Medium 9781475823868

Jspr Vol 27-N3

Views: 988
Ratings: (0)

The Journal of School Public Relations is a quarterly publication providing research, analysis, case studies and descriptions of best practices in six critical areas of school administration: public relations, school and community relations, community education, communication, conflict management/resolution, and human resources management. Practitioners, policymakers, consultants and professors rely on the Journal for cutting-edge ideas and current knowledge. Articles are a blend of research and practice addressing contemporary issues ranging from passing bond referenda to building support for school programs to integrating modern information.

List price: $20.99

Remix
Remove
Annual Subscriptions (4/year) Subscribe Discounts for Institutions
 

6 Articles

Format Buy Remix

Notes From the Editor

ePub

THERODORE J.KOWALSKI

The need for school personnel to communicate effectively with parents is greater today than at any point in the past. This is in part attributed to technology, which makes it possible to exchange information rapidly and continually. Even so, relational communication is often thwarted by social and cultural barriers—obstacles that have become common in a society that has become increasingly diverse.

This issue includes insightful research articles that help us to understand why it is sometimes difficult for administrators and teachers to communicate with parents. In the first article, Cheryl Fields-Smith, from the University of Georgia, examines the reasons why African American parents elect to participate in their children’s education. Her research addresses how age and socioeconomic factors may influence parental behavior in relation to their taking an active role in schooling.

The second article, by Susan Stratton from State University of New York College at Cortland, focuses on democratic dialogue between Spanish-speaking parents and English-speaking educators. Findings indicate that explicit training in group participation on democratic dialogue had a positive effect on parents and on communication that followed the training.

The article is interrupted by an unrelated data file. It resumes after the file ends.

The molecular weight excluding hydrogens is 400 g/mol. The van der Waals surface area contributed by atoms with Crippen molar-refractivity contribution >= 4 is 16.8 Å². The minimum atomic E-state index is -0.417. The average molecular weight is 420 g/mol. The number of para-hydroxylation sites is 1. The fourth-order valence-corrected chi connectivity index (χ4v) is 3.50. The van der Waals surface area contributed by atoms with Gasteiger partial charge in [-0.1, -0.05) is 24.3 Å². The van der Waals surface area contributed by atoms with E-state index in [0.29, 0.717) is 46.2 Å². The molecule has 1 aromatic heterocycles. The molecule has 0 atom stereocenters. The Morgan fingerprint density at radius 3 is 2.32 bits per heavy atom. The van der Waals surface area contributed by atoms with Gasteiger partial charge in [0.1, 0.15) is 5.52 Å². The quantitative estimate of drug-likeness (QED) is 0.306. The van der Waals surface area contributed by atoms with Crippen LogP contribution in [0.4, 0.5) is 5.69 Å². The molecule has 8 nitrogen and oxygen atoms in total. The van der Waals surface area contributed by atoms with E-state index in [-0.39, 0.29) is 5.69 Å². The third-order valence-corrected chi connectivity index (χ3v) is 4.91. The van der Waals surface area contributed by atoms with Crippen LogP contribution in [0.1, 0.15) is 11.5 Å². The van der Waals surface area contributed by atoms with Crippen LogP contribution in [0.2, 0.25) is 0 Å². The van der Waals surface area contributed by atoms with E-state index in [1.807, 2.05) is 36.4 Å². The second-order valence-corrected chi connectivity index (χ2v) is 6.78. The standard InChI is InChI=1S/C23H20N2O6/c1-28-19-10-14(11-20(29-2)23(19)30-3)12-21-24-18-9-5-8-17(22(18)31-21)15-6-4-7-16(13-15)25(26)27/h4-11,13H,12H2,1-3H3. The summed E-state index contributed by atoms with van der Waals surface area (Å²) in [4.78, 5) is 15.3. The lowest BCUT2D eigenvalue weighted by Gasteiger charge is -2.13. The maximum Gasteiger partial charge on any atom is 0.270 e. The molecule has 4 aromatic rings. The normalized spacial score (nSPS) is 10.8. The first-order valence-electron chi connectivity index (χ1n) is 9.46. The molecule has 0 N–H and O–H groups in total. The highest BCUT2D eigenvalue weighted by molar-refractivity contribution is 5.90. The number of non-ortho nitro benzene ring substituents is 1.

See All Chapters

Motivation for Participation: Why Highly Involved African American Parents Participate in Their Children’s Education

ePub

CHERYL FIELDS-SMITH

ABSTRACT: Given the persistence of an achievement gap between White and Black students and the positive association between parental involvement and student achievement, a greater understanding of factors that influence Black parents to participate in their children’s education is warranted. Using a qualitative methodology, this study investigated factors that contributed to such involvement, as reported by 22 Black parents. Although a majority of the parents exhibited beliefs and practices representative of a high level of parent self-efficacy, the results suggest that age and socioeconomic status influence parental motivations to participate in their children’s education.

Two facts frame the need to investigate the involvement of African American parents in their children’s education. First, the achievement gap between White and Black students persists (Perie, Moran, & Lutkus, 2005); second, there is a positive association between parental involvement and student achievement (Stein & Thorkildsen, 1999). School personnel have often attributed the failure of Black students to a lack of parental involvement, despite the fact that historical evidence indicates Black parents have fervently pursued education in the past (see Anderson, 1988; Cecelski, 1994; Gadsden & Wagner, 1995; Irvine & Irvine, 1983;Jones, 1978; Lightfoot, 1978; Morris, 1999; Walker, 1996). Several studies have actually found that Black parents were often more involved in their children’s education than were other parents (Chavkin & Williams, 1993; Kerbow & Bernhardt, 1993).

See All Chapters

Esperanza y Poder: Democratic Dialogue and Authentic Parent Involvement

ePub

SUSAN STRATTON

ABSTRACT: This study explored ways to increase authentic participation of Mexican American parents in the education of their children. It focused on direct dialogue between Spanish-speaking parents and English-speaking school personnel and how dialogue facilitated group development. The design of the study included phenomenological inquiry and action research. Two key findings of the study were as follows: One, parents reported that explicit training in group participation through democratic dialogue was critical to their understanding of participation. Two, use of the dialogue approach played an important role for all participants, particularly, the parents, as illustrated through their reported transformations.